They may have become used to the fame and fortune awarded to them by their success on screen, but the actors below know that acting on stage is where they get their real kicks.
Orlando Bloom, Killer Joe, Trafalgar Studios until 18 August
The Pirates of the Carribean star will swap the big screen for the small stage as he makes his West End return at the 380-seater Trafalgar Studios. The piece focuses on policeman-cum-hitman Joe Cooper (played by Bloom), and his relationship with innocent 12 year-old girl Dottie (Sophie Cookson).
Vanessa Kirby, Julie, National Theatre until 8 September
Fresh from her BAFTA Award win for her performance as Princess Margaret in Netflix drama The Crown, Kirby takes on this new adaptation of August Strindberg's Miss Julie. Directed by Carrie Cracknell, Polly Stenham's adaptation relocates this classic play to a late night party in contemporary London.
Ian McKellen, King Lear, Duke of York's Theatre from 26 July
Following its critically-acclaimed run in Chichester, Jonathan Munby's production of Shakespeare's tragedy comes to the West End for a limited run. As well as the legend that is Ian
McKellen, the cast also features Sinead Cusack – recently seen in ITV's Marcella.
Anita Dobson, 3Women, Trafalgar Studios – now closed
After a recent spell in Oz playing Madame Morrible in Wicked, Call the Midwife and EastEnders star Dobson returns to the stage in comedian Katy Brand's debut play. The piece, which follows three generations of women, examines how feminism and women's rights are and have been perceived.
Alfred Molina and Alfred Enoch, Red, Wyndham's Theatre until 28 July
John Logan's award-winning play about artist Mark Rothko makes its West End premiere with Spider-Man star Molina reprising his Tony-nominated performance as the 20th century artist. Enoch, best known for How To Get Away With Murder, plays his assistant Ken.
Aidan Turner, The Lieutenant of Inishmore, Noël Coward Theatre until 8 September
After Red, director Michael Grandage will turn his attention to Martin McDonagh's black comedy. Set in Ireland in the early 1990s, it satires terrorism and nationalism in the modern day and features Poldark hunk Aidan Turner… and a cat.
Caroline Quentin and Matt Lucas, Me and My Girl, Chichester Festival Theatre until 25 August
Daniel Evans has assembled a crack team for his new season at Chichester Festival Theatre, including Men Behaving Badly's Quentin and Little Britain's Lucas. They star as the Duchess of Dene and Bill Snibson in new staging with a revised book by Stephen Fry and Mike Ockrent.
Paul Anderson, Tartuffe, Theatre Royal Haymarket until 28 July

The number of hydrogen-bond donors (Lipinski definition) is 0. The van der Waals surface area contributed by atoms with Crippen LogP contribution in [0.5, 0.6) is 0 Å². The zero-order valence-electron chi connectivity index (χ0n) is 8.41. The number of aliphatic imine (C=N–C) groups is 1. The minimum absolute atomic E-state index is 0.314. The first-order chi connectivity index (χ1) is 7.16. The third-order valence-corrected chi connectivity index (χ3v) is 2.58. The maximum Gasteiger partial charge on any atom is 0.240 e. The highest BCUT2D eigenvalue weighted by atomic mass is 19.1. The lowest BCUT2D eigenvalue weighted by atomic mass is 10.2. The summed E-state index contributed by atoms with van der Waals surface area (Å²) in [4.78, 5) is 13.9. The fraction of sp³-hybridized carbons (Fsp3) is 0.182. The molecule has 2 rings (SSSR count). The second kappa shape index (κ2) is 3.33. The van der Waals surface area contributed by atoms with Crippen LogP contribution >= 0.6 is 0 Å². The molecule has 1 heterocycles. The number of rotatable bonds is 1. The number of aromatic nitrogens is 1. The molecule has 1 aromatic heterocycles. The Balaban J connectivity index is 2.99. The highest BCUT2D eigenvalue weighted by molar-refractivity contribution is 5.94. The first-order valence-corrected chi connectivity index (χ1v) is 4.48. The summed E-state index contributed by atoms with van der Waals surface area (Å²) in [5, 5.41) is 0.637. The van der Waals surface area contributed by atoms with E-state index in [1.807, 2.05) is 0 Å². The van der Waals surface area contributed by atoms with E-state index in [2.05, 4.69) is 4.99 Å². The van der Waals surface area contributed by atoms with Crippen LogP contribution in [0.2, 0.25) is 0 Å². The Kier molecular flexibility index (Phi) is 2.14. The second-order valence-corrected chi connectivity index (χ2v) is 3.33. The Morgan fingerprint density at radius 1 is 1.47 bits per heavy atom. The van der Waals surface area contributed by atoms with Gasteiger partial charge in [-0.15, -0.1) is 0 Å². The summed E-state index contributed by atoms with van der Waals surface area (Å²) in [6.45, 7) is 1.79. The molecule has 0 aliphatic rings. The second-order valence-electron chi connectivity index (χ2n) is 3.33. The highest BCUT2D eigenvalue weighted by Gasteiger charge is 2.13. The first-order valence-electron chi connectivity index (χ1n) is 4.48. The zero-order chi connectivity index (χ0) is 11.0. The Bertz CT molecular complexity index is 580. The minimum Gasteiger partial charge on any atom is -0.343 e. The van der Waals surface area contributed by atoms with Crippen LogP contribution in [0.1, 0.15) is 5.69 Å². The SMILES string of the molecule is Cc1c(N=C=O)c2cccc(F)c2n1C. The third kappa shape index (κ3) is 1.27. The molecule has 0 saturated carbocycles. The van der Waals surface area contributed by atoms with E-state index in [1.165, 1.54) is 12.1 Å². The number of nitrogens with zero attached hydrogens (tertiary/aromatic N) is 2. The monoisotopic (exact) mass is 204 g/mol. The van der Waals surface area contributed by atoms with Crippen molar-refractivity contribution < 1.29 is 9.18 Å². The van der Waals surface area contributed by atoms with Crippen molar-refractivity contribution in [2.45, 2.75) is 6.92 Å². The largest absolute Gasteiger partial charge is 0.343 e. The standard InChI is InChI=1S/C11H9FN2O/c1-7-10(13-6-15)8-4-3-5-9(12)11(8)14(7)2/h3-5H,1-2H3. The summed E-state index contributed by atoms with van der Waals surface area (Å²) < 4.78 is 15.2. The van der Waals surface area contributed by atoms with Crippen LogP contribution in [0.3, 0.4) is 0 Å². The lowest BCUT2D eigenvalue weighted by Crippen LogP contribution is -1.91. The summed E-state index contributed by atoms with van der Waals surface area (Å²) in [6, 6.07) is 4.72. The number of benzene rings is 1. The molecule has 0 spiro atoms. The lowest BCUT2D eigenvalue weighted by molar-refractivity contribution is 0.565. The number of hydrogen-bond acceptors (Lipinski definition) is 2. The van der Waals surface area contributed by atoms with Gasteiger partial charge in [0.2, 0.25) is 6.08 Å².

The Peaky Blinders star swaps Small Heath for Los Angeles as he takes to the boards in Christopher Hampton's adaptation of Molière's classic comedy. Reimagined in Donald Trump's America, a French film tycoon finds his life uprooted by a radical American evangelist.
Indira Varma and Rhys Ifans, Exit the King, National Theatre 25 July to 6 October
Varma returns to the National three years after starring in Man and Superman, while it's been five years since Ifans was on the South Bank in Protest Song. They now join forces in Patrick Marber's new version of Ionesco's play, which tells of the last day of the 400 year-old King Bérenger's life.
Colin Morgan, Translations, National Theatre until 11 August
Merlin star Morgan clearly has the theatre bug. It's not even a year since the curtain came down on his last stage outing – Gloria at Hampstead Theatre – and he's back thesping at the National. Brian Friel's play, directed by Ian Rickson, tells of a prodigal son who arrives back in rural Donegal from Dublin with two British army officers.
Ken Watanabe, The King and I, London Palladium until 29 September
Watanabe is best known for his roles in Christopher Nolan's Hollywood blockbusters Batman Begins and Inception, as well as his Academy Award-nominated performance in The Last Samurai. He now brings his Tony-nominated performance in Bartlett Sher's production of this classic musical to the London Palladium.
André Holland and Mark Rylance, Othello, Shakespeare's Globe from 1 August
As part of Michelle Terry's first season as artistic director of Shakespeare's Globe, Moonlight star André Holland will star in the title role alongside former Globe boss Mark Rylance, who plays Iago in this production directed by Rylance's wife Claire van Kampen.
Laura Linney, My Name is Lucy Barton – now closed
You'll recognise her from films including The Truman Show and Love Actually, and now Linney is set to make her London stage debut at the brand new Bridge Theatre. Richard Eyre directs Rona Munro's adaptation of Elizabeth Strout's Pulitzer Prize-winning novel, which sees the titular character wake after an operation to find her mother, who she hasn't seen in years, sat at the foot of her bed.